Side note on waiting tables: As much as my husband loves his daughters — and he grew up in socialist Norway where women and men have closer equality than many places in this world — he still sometimes doesn’t get it. He’s told one of our daughters, who is always helping others, that she should be a waiter. This bugged me at the time, but I didn’t know why. A little more recently, I shared my experiences as a waiter in the presence of my husband, some friends and our kids. Even after my husband heard this story, he still — at a later time — told our daughter that she should be a waiter. I was dumbfounded. Did he not hear my story? What part of my experience did he want our daughter to have? Then it occurred to me, he must see my experience as a one-time thing, because he CAN see it that way. But if he heard the stories of all kinds of women who have worked as waiters, maybe then he would see that my experience was not an isolated incident. (That’s the power of #metoo.) Otherwise, he’d still believe that our daughter could sidestep an experience like mine. Because he makes the mistake of believing that his daughter walks through the world like he does, not like I do.

Husbands might not understand. Until they do. Chris Richards is a pop-music critic for The Washington Post. His wife, Caitlin Gibson, is a feature writer there. In December 2016, they both had stories that ran on the same page. Both their mailboxes filled up with email. Many of Gibson’s emails called her vulgar names. None of the emails to Richards did. In fact, he said, he’s never been called vulgar names by readers, but it’s routine for Gibson. You can see his Twitter thread here: https://twitter.com/Chris__Richards/status/806611671871606784. In case it disappears, here’s a screen shot:


I spent a lot of time in my children’s elementary school, volunteering in their classrooms. When one of my children told me that some boys were calling a girl some awful names, I spoke to the teacher and then the principal about it. The principal had talked to the girl and her parents. He was convinced that her capacity for understanding was diminished, and she was not hurt by the names. He missed the point. Did he talk to the boys and their parents? If he didn’t, he should have. When the boys called this girl a freak (or worse) and grownups didn’t stop it, it’s not only about the impact that has on the girl. What does it do to the boys? It allows them to dehumanize another human being, while at the same time diminishing their own humanity. And what does it do to the children who witness that behavior? It normalizes it. This is how it starts.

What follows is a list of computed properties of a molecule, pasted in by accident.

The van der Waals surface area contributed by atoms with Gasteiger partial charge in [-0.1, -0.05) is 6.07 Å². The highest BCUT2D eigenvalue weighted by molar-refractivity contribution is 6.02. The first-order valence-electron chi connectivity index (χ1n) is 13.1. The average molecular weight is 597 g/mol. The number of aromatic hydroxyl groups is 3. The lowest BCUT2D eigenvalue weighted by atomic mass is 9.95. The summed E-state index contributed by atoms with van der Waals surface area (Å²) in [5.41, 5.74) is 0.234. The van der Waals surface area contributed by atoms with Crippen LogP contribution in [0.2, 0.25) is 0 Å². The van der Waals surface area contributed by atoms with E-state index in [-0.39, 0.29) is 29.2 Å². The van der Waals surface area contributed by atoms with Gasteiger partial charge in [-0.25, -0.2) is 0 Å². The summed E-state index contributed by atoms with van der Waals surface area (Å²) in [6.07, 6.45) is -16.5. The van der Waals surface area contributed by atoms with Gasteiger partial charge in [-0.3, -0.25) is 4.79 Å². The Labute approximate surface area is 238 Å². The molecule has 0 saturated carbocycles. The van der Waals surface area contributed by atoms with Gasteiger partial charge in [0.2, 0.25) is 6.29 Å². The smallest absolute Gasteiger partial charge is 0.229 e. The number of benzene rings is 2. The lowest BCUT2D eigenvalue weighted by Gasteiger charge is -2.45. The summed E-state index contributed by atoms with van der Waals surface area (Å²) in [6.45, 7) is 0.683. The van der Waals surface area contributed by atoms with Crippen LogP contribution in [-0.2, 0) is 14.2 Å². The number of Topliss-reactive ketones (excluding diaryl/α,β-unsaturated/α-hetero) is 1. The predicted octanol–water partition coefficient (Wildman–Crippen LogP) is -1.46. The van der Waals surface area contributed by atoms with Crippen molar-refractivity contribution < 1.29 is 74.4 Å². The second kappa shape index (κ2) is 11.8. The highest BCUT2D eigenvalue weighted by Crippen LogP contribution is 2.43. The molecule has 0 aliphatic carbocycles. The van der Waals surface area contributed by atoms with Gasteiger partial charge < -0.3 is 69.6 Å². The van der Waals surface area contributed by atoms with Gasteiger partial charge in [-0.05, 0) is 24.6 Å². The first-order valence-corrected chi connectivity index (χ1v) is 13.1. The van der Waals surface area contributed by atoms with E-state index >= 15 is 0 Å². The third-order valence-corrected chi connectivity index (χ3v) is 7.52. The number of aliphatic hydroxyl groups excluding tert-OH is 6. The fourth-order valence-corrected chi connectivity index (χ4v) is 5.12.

Seeing. Standing up. Speaking out. By men, most especially. (Men, collect your people.) This is how it ends.






Others write about this:

“Dear Men: It’s You, Too,” Roxane Gay, The New York Times, Oct. 19, 2017: https://mobile.nytimes.com/2017/10/19/opinion/metoo-sexual-harassment-men.html

“The woman behind ‘Me Too’ knew the power of the phrase when she created it — 10 years ago,” Abby Ohlheiser, The Washington Post, Oct. 19, 2017: https://www.washingtonpost.com/news/the-intersect/wp/2017/10/19/the-woman-behind-me-too-knew-the-power-of-the-phrase-when-she-created-it-10-years-ago/

“#MeToo, #ItWasMe, and the Post-Weinstein Megaphone of Social Media,” Alexandra Schwartz, The New Yorker, Oct. 19, 2017: https://www.newyorker.com/culture/cultural-comment/metoo-itwasme-and-the-post-weinstein-megaphone-of-social-media

“The Conversation We Should Be Having,” Rebecca Traister, The Cut, Oct. 19, 2017: https://www.thecut.com/2017/10/harvey-weinstein-donald-trump-sexual-assault-stories.html

“What school dress codes have to do with Harvey Weinstein,” Soraya Chemaly, The Washington Post, Oct. 20, 2017: https://www.washingtonpost.com/news/parenting/wp/2017/10/20/what-school-dress-codes-have-to-do-with-harvey-weinstein/?utm_term=.ce009dbaf44e

Posted by Becky @ 3:14 pm | 1 Comment